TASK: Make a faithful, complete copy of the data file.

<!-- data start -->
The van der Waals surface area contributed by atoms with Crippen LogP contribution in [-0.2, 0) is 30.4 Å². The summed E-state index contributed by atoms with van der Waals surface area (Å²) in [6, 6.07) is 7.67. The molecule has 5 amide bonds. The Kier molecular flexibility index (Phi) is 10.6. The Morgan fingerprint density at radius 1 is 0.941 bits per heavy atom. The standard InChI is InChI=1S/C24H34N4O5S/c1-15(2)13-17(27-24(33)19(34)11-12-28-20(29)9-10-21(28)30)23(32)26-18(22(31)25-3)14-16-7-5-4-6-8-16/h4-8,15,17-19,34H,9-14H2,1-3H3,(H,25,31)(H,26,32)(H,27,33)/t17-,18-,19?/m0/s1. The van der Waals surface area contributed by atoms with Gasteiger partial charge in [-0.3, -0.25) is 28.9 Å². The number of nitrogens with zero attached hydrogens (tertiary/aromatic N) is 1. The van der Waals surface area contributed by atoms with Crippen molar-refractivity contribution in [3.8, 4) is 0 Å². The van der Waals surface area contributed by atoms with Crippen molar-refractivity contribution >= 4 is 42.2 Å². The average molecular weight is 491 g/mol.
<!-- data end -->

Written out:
The van der Waals surface area contributed by atoms with Crippen LogP contribution in [-0.2, 0) is 30.4 Å². The summed E-state index contributed by atoms with van der Waals surface area (Å²) in [6, 6.07) is 7.67. The molecule has 5 amide bonds. The Kier molecular flexibility index (Phi) is 10.6. The Morgan fingerprint density at radius 1 is 0.941 bits per heavy atom. The standard InChI is InChI=1S/C24H34N4O5S/c1-15(2)13-17(27-24(33)19(34)11-12-28-20(29)9-10-21(28)30)23(32)26-18(22(31)25-3)14-16-7-5-4-6-8-16/h4-8,15,17-19,34H,9-14H2,1-3H3,(H,25,31)(H,26,32)(H,27,33)/t17-,18-,19?/m0/s1. The van der Waals surface area contributed by atoms with Gasteiger partial charge in [-0.3, -0.25) is 28.9 Å². The number of nitrogens with zero attached hydrogens (tertiary/aromatic N) is 1. The van der Waals surface area contributed by atoms with Crippen molar-refractivity contribution in [3.8, 4) is 0 Å². The van der Waals surface area contributed by atoms with Crippen molar-refractivity contribution >= 4 is 42.2 Å². The average molecular weight is 491 g/mol.